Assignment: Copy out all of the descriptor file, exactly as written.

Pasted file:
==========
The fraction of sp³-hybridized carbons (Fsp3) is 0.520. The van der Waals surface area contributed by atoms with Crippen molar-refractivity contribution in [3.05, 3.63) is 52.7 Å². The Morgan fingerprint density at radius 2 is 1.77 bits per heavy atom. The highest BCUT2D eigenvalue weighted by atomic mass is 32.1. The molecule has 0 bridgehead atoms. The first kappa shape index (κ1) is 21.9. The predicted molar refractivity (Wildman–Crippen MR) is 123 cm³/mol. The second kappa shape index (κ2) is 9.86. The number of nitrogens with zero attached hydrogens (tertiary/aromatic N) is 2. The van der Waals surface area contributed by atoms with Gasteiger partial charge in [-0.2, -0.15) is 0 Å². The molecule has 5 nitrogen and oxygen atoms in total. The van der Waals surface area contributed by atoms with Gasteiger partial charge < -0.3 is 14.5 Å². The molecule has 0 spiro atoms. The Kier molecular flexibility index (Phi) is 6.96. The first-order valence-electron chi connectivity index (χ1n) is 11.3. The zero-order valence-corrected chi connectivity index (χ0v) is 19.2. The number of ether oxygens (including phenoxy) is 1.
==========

The fraction of sp³-hybridized carbons (Fsp3) is 0.520. The van der Waals surface area contributed by atoms with Crippen molar-refractivity contribution in [3.05, 3.63) is 52.7 Å². The Morgan fingerprint density at radius 2 is 1.77 bits per heavy atom. The highest BCUT2D eigenvalue weighted by atomic mass is 32.1. The molecule has 0 bridgehead atoms. The first kappa shape index (κ1) is 21.9. The predicted molar refractivity (Wildman–Crippen MR) is 123 cm³/mol. The second kappa shape index (κ2) is 9.86. The number of nitrogens with zero attached hydrogens (tertiary/aromatic N) is 2. The van der Waals surface area contributed by atoms with Gasteiger partial charge in [-0.2, -0.15) is 0 Å². The molecule has 5 nitrogen and oxygen atoms in total. The van der Waals surface area contributed by atoms with Gasteiger partial charge < -0.3 is 14.5 Å². The molecule has 0 spiro atoms. The Kier molecular flexibility index (Phi) is 6.96. The first-order valence-electron chi connectivity index (χ1n) is 11.3. The zero-order valence-corrected chi connectivity index (χ0v) is 19.2. The number of ether oxygens (including phenoxy) is 1.